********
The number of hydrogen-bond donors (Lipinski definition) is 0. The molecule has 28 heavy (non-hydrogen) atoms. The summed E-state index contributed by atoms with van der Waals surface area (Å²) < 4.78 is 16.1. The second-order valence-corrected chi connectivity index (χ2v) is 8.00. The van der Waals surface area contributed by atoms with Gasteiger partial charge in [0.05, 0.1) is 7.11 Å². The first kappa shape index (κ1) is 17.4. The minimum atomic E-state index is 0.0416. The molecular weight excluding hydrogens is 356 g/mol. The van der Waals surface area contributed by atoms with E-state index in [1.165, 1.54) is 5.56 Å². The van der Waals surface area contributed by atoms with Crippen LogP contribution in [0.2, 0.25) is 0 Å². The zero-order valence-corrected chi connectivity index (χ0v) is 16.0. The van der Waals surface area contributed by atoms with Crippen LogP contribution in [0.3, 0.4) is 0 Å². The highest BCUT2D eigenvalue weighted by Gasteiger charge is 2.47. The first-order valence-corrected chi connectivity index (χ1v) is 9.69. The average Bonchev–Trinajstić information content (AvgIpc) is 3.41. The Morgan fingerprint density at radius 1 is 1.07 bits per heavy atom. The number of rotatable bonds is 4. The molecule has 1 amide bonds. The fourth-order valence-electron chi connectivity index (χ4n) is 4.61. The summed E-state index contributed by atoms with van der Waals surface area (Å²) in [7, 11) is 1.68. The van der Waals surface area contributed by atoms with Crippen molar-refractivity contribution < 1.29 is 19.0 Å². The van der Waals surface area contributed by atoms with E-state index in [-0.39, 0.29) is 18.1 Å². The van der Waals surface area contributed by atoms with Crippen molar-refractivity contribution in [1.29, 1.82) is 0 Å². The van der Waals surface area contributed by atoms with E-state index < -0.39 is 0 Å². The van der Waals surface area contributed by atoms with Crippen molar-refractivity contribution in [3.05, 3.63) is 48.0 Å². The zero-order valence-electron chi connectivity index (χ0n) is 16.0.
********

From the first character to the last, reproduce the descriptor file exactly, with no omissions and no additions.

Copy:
The number of hydrogen-bond donors (Lipinski definition) is 0. The molecule has 28 heavy (non-hydrogen) atoms. The summed E-state index contributed by atoms with van der Waals surface area (Å²) < 4.78 is 16.1. The second-order valence-corrected chi connectivity index (χ2v) is 8.00. The van der Waals surface area contributed by atoms with Gasteiger partial charge in [0.05, 0.1) is 7.11 Å². The first kappa shape index (κ1) is 17.4. The minimum atomic E-state index is 0.0416. The molecular weight excluding hydrogens is 356 g/mol. The van der Waals surface area contributed by atoms with E-state index in [1.165, 1.54) is 5.56 Å². The van der Waals surface area contributed by atoms with Crippen LogP contribution in [0.2, 0.25) is 0 Å². The zero-order valence-corrected chi connectivity index (χ0v) is 16.0. The van der Waals surface area contributed by atoms with Crippen LogP contribution in [0.3, 0.4) is 0 Å². The highest BCUT2D eigenvalue weighted by Gasteiger charge is 2.47. The first-order valence-corrected chi connectivity index (χ1v) is 9.69. The average Bonchev–Trinajstić information content (AvgIpc) is 3.41. The Morgan fingerprint density at radius 1 is 1.07 bits per heavy atom. The number of rotatable bonds is 4. The molecule has 1 amide bonds. The fourth-order valence-electron chi connectivity index (χ4n) is 4.61. The summed E-state index contributed by atoms with van der Waals surface area (Å²) in [7, 11) is 1.68. The van der Waals surface area contributed by atoms with Crippen molar-refractivity contribution < 1.29 is 19.0 Å². The van der Waals surface area contributed by atoms with E-state index in [-0.39, 0.29) is 18.1 Å². The van der Waals surface area contributed by atoms with Crippen molar-refractivity contribution in [1.29, 1.82) is 0 Å². The van der Waals surface area contributed by atoms with E-state index < -0.39 is 0 Å². The van der Waals surface area contributed by atoms with Crippen molar-refractivity contribution in [3.05, 3.63) is 48.0 Å². The zero-order valence-electron chi connectivity index (χ0n) is 16.0.